Obama 3: You Don’t Say No To Barack

Making Obama WBEZ Interview
Former President Barack Obama sat down for an interview with WBEZ's Jenn White for Making Obama in his Washington D.C. offices. Chuck Kennedy / Courtesy Photo
Making Obama WBEZ Interview
Former President Barack Obama sat down for an interview with WBEZ's Jenn White for Making Obama in his Washington D.C. offices. Chuck Kennedy / Courtesy Photo

Obama 3: You Don’t Say No To Barack

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In 1997, former President Barack Obama was in his first elected office as an Illinois state senator. But he had a lot to learn about being a politician before he got there.

Obama returned to Chicago after graduating from Harvard Law School. He met his future wife, Michelle Robinson, and was working on his first book. During all of this, an opportunity to enter the political stage appeared on the horizon.

In episode three of Making Obama, hear the about the conflicts Obama faced, the difficult decisions he made, and the lessons he learned on his path to the Illinois State Senate.  

Subscribe to Making Obama on Apple Podcasts or wherever you listen.

This podcast, from the producers of Making Oprah, tells the story of Obama’s rise from Chicago politics to the national stage.

Mayor Rahm Emanuel on Obama and Chicago politics

Emanuel: Politics in Chicago ain’t beanbag. If you get elected in Chicago — and I mean get elected, not made — there’s a steel inside of you. And I always used to say when I was in Congress, my colleagues would ask me who is this guy Senator Obama, etc. I said he has an unbelievable warm, enticing, capturing smile. It covers a very tough, steel spine.

I have a rule about politics, which is you have to be principled enough to know why you’re doing what you’re doing and then ruthless enough to want to get it done. And you cannot be successful without the combination of those two. 

Carol Anne Harwell on agreeing to become Obama’s campaign manager for his state Senate run

Harwell: He said, “I’m thinking about running for state Senate.” And I was like, “Really? On top of everything else that you’re doing?” He was like, “Yeah.” And he said, “You know what I need you to do, Harwell? I need you to come over here and I need you to run this thing for me. I don’t know a lot about politics and I don’t know a lot of people that I trust to run this except for you.”

Jenn White: So what made you say yes?

Harwell: You don’t say no to Barack.

Early supporter Newton Minow on Obama’s first political campaign

Minow: We had a fundraiser for him, here in this apartment. And I must say he was terrible. … He stood before the fireplace and people would ask him questions and he’d give a long academic, “on the one hand, on the other hand,” answer. He was not crisp or precise. And he was just beginning. He was not up to it at that point.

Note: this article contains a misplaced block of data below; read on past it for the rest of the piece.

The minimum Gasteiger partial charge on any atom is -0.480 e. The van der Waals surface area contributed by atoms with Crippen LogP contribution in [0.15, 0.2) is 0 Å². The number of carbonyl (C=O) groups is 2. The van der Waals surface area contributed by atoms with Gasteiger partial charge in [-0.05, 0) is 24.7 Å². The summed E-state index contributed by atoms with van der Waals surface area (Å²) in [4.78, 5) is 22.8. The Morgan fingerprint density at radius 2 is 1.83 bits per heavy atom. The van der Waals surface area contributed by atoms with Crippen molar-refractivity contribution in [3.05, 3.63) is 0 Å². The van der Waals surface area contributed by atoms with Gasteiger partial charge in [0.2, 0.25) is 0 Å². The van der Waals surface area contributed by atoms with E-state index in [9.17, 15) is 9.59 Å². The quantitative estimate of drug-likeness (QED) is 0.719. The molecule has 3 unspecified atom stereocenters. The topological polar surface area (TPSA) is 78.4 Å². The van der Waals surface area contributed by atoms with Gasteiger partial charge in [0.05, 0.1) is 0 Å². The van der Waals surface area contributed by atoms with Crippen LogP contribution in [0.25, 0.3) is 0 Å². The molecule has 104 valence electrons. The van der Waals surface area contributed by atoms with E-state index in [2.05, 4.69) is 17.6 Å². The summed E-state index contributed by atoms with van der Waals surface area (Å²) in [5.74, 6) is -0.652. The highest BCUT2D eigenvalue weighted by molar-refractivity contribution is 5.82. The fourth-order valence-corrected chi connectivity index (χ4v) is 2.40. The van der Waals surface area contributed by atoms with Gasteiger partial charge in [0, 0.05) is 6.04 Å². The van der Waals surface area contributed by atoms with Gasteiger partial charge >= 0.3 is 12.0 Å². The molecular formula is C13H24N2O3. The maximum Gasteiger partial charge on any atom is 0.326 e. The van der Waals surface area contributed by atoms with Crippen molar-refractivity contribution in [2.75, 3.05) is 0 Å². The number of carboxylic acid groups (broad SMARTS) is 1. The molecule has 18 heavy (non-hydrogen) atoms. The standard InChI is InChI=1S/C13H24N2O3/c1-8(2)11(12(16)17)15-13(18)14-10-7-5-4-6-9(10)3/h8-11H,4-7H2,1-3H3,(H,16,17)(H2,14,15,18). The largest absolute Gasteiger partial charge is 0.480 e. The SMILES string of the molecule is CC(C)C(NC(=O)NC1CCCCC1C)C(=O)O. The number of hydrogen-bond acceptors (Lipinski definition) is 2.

Harwell on Obama learning to become an effective and efficient politician

Harwell: We had to literally drag him away from people because once he got in the door, he was so engaging. “My name is Barack Obama, and I know that’s a funny name.” And he would start talking and telling people what his vision was for the 13th District, and I literally had to say, “OK, let’s move to the next house.” And we had to kind of, like, pull him along ‘cause if it was left up to him, he would have got three signatures a night ‘cause he would have stood there and kept talking.

Journalist Laura Washington on Obama kicking Alice Palmer off the ballot

Washington: It turned some heads. People noticed. It was telling the political world, “Don’t mess with me. I’m tough enough to do this. I’m tough enough to beat an elected official. And I may be a new kid on the block and I may not be from Chicago, but I understand the Chicago way, and I know how to work it.”

Former President Barack Obama being an outsider in Chicago

Obama: There was also a running thread in all of this: “Barack’s from Hyde Park. He went to Harvard. Is he street enough? Is he down enough?” I think some of the people who were mobilizing around Alice felt suspicious that I was not somebody who had come up from the neighborhood.

Full list of people heard in this episode:

  • Former President Barack Obama
  • Loretta Augustine-Herron, community activist
  • Timuel Black, historian and community activist
  • Chicago Mayor Rahm Emanuel
  • Jacky Grimshaw, community activist
  • Carol Anne Harwell, former campaign manager for Obama  
  • Valerie Jarrett, close friend of Barack and Michelle Obama
  • Marilyn Katz, public relations consultant
  • Judson Miner, civil rights lawyer
  • Newton Minow, lawyer, former FCC chairman, and Obama supporter
  • Marty Nesbitt, close friend of Obama
  • Laura Washington, journalist

These interview highlights have been edited for brevity and clarity by Bea Aldrich.

Join the conversation at #MakingObama.

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